It’s the peak of the summer travel season, yet airlines are still struggling with not enough business class passengers and killing eachother with fares that are too low. The fact is that there are just too many airlines. Imagine if there were as many car companies as there were airlines. Remember Studebaker, Hudson, and Nash? Well, if economics of scale were applied, we’d see mergers that would strengthen the airline business. United would merge with Air France KLM, American would merge with British Air, Delta would fold itself into Lufthansa.
But these mergers aren’t allowed, because of federal trade regulations that prohibit foreign owned airlines from owning United States carriers. The biggest money is in the long-haul routes, and the fact is that business travelers and cargo provide the profits for most airlines.
Something is going to have to give in the years ahead, and these big mega-mergers are going to have to take place, otherwise we are going to see major bankruptcies. Even with the lower cost of jet fuel, profits are terrible and debt looms around the corner for every major US airline.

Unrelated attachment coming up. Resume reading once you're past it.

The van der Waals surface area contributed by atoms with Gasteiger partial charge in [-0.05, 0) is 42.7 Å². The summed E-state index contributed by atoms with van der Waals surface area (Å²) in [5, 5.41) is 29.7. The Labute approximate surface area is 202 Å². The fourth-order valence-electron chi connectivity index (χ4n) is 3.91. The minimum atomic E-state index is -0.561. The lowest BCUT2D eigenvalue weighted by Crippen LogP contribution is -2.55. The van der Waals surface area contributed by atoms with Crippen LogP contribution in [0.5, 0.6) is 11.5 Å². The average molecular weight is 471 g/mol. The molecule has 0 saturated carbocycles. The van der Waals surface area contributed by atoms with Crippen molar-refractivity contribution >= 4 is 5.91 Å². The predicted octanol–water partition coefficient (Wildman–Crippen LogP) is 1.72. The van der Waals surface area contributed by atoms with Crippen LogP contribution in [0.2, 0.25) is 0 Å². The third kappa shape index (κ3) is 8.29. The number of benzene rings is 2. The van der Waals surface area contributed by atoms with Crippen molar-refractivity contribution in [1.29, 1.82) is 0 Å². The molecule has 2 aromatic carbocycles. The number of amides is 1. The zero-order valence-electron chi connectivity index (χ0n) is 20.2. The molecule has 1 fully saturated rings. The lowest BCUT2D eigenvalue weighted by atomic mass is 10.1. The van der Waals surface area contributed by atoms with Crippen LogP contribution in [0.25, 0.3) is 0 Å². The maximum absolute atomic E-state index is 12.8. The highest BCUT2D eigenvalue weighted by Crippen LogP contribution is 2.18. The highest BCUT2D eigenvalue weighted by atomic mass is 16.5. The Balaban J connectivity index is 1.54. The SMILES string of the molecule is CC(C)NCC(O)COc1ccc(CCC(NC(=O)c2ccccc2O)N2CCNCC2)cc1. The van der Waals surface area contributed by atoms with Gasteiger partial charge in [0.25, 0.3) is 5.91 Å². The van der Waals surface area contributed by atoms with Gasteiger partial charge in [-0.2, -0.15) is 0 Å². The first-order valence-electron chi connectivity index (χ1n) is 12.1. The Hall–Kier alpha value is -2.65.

Another thing that airlines fear is the pending legislation for carbon tax. As the chairman of Southwest, Herb Kelleher said a few months ago at Travelcon in Atlanta, this bill would cost his airline about $30 billion. As if there is an extra dozen billion to spend on a new tax! There is going to be a day of reckoning coming up soon, and I am sure that the airline lobbyists are gearing up for a fight. Either let them put through huge mergers to keep their planes flying, or many of them will go the way of Nash, Studebaker and Hudson.